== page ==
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Attorney general candidates launch dueling Michigan ad campaigns

Beth LeBlanc
The Detroit News
Michigan Attorney General candidates: Dana Nessel, (D), left, and Tom Leonard (R).

The Democratic and Republican candidates for attorney general released their first ads of the general election Wednesday, two days after the candidates traded jabs over a report of “chaos” within Democrat Dana Nessel’s campaign.

Nessel’s ad touts the Plymouth Township Democrat’s experience as an assistant prosecutor in Wayne County as well as her work in founding Fair Michigan Foundation, an anti-hate crime task force. The 30-second clip also slams GOP candidate Tom Leonard, claiming he sided with prescription drug companies and corporate polluters.

“I’m a prosecutor that won’t back down,” said Nessel, who is best known for her role in overturning the state’s gay marriage ban.

House Speaker Leonard’s two 30-second ads depict his work as a “tough as nails” Genesee County assistant prosecutor and include statements from law enforcement he worked with during that time.

“He’s no nonsense; he’s not going to play around as attorney general,” retired Flint Police Sgt. Lee Ann Gaspar said in the ad.

Leonard’s broadcast television ads began running statewide Wednesday and include buys in the Detroit and Grand Rapids markets, campaign spokesman Gideon D’Assandro said.  

Nessel’s six-figure ad campaign was launched Tuesday in Lansing, Detroit and Grand Rapid, according to her campaign, a day after Leonard held a press conference calling her “unfit” for the office because of problems in her campaign.

Former staffers within the campaign told Michigan Information & Research Service last week that Nessel’s campaign was “chaos” and one staffer's “nerves were fried” because of the environment. 

Nessel, who’s churned through four campaign managers and six spokespersons, did not directly address the allegations, except to issue a press release calling Leonard's statement a “ridiculous and desperate ploy” to distract attention from her lead in the polls.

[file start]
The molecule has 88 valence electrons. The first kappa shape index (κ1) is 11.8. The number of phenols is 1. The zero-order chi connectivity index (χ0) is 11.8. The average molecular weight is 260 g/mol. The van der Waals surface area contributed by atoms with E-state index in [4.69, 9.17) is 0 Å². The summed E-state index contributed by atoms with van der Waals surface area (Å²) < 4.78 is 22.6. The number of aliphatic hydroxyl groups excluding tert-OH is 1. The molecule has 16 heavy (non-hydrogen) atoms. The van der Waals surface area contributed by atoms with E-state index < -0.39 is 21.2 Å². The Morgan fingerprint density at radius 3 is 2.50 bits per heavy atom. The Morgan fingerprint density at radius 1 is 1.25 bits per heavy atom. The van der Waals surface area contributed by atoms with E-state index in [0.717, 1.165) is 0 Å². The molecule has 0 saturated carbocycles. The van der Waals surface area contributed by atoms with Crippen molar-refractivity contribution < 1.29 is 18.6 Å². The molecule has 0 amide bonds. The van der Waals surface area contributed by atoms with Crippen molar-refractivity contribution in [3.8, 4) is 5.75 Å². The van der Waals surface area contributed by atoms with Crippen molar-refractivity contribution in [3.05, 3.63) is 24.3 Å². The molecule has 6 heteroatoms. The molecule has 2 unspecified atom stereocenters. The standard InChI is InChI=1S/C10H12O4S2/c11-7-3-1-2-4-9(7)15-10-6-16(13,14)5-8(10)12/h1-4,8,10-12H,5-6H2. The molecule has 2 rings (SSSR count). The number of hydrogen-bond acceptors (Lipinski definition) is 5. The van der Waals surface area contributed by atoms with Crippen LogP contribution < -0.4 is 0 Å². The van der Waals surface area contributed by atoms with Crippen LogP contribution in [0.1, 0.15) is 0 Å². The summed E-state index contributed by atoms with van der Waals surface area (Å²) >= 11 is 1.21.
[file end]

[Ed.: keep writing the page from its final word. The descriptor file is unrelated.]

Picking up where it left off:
Her campaign manager Alexandra Borngesser said the attacks on Nessel's character were “outlandish.”

A poll commissioned by The Detroit News and WDIV-TV in early September had Nessel ahead of Leonard 42 percent to 29 percent with a margin of error of plus-minus 4 percentage points.

Nessel’s ad appears to imply Leonard would do drug companies’ “dirty work” in the Legislature in exchange for "bankrolling" attack ads, and references media coverage of pork barrel spending in the 2019 state budget.

The Detroit News reported in June that the state’s budget included millions in targeted earmarks for pet projects requested by legislators, including specific transportation projects, improvements at Grand Haven State Park and grants for Detroit area museums.

Leonard told reporters at the time that he had not asked for any projects in his district.

On Tuesday, Leonard also offered to debate Nessel and independent candidate Christopher Graveline of Berkley in two separate debates, referring to both as his “two Democrat opponents.” Nessel hasn't responded.

A former federal prosecutor, Graveline secured his place on the ballot in early September and could take votes from either candidate. Some have speculated only Nessel stands to lose votes because former U.S. Attorney Barb McQuade, an Obama appointee, initially endorsed Graveline before shifting her support to Nessel.

Graveline “is clearly appealing to blue-collar Democrat voters” who take issue with Nessel’s behavior, D’Assandro said.  

Graveline said he’s open to participating in debates with his opponents but doesn’t believe he is likely to poach more from one party than another. He has said he entered as an independent based on the belief that the attorney general’s office should be nonpartisan.

“I think Mr. Leonard is trying to paint me as only having some appeal for Democratic voters,” Graveline said. “I think that’s just not accurate, and I’m here to prove I can win votes from both sides of the aisle.”

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